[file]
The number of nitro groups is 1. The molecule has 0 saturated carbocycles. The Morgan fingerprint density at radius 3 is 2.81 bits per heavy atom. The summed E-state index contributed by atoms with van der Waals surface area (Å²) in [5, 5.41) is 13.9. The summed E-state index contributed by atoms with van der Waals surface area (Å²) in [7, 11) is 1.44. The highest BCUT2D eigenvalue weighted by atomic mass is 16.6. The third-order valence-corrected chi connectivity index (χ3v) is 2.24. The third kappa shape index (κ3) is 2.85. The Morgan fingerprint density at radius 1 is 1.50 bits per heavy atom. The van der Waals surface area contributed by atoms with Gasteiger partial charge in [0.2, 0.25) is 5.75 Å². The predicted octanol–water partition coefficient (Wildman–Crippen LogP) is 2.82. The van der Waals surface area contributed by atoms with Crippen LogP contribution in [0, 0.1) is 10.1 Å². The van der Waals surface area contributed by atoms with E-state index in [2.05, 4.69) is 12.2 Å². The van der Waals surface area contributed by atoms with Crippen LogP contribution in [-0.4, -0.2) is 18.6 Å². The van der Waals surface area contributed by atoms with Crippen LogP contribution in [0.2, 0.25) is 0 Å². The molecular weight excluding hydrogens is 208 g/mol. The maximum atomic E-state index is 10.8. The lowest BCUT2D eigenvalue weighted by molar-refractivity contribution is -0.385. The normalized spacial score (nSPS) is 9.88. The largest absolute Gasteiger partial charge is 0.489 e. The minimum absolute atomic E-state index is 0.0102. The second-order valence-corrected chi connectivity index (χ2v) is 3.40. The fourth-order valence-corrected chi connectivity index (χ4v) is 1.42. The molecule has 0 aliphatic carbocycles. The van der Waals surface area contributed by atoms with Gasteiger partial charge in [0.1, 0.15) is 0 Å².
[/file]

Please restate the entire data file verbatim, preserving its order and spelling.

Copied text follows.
The number of nitro groups is 1. The molecule has 0 saturated carbocycles. The Morgan fingerprint density at radius 3 is 2.81 bits per heavy atom. The summed E-state index contributed by atoms with van der Waals surface area (Å²) in [5, 5.41) is 13.9. The summed E-state index contributed by atoms with van der Waals surface area (Å²) in [7, 11) is 1.44. The highest BCUT2D eigenvalue weighted by atomic mass is 16.6. The third-order valence-corrected chi connectivity index (χ3v) is 2.24. The third kappa shape index (κ3) is 2.85. The Morgan fingerprint density at radius 1 is 1.50 bits per heavy atom. The van der Waals surface area contributed by atoms with Gasteiger partial charge in [0.2, 0.25) is 5.75 Å². The predicted octanol–water partition coefficient (Wildman–Crippen LogP) is 2.82. The van der Waals surface area contributed by atoms with Crippen LogP contribution in [0, 0.1) is 10.1 Å². The van der Waals surface area contributed by atoms with E-state index in [2.05, 4.69) is 12.2 Å². The van der Waals surface area contributed by atoms with Crippen LogP contribution in [-0.4, -0.2) is 18.6 Å². The van der Waals surface area contributed by atoms with Crippen LogP contribution in [0.2, 0.25) is 0 Å². The molecular weight excluding hydrogens is 208 g/mol. The maximum atomic E-state index is 10.8. The lowest BCUT2D eigenvalue weighted by molar-refractivity contribution is -0.385. The normalized spacial score (nSPS) is 9.88. The largest absolute Gasteiger partial charge is 0.489 e. The minimum absolute atomic E-state index is 0.0102. The second-order valence-corrected chi connectivity index (χ2v) is 3.40. The fourth-order valence-corrected chi connectivity index (χ4v) is 1.42. The molecule has 0 aliphatic carbocycles. The van der Waals surface area contributed by atoms with Gasteiger partial charge in [0.1, 0.15) is 0 Å².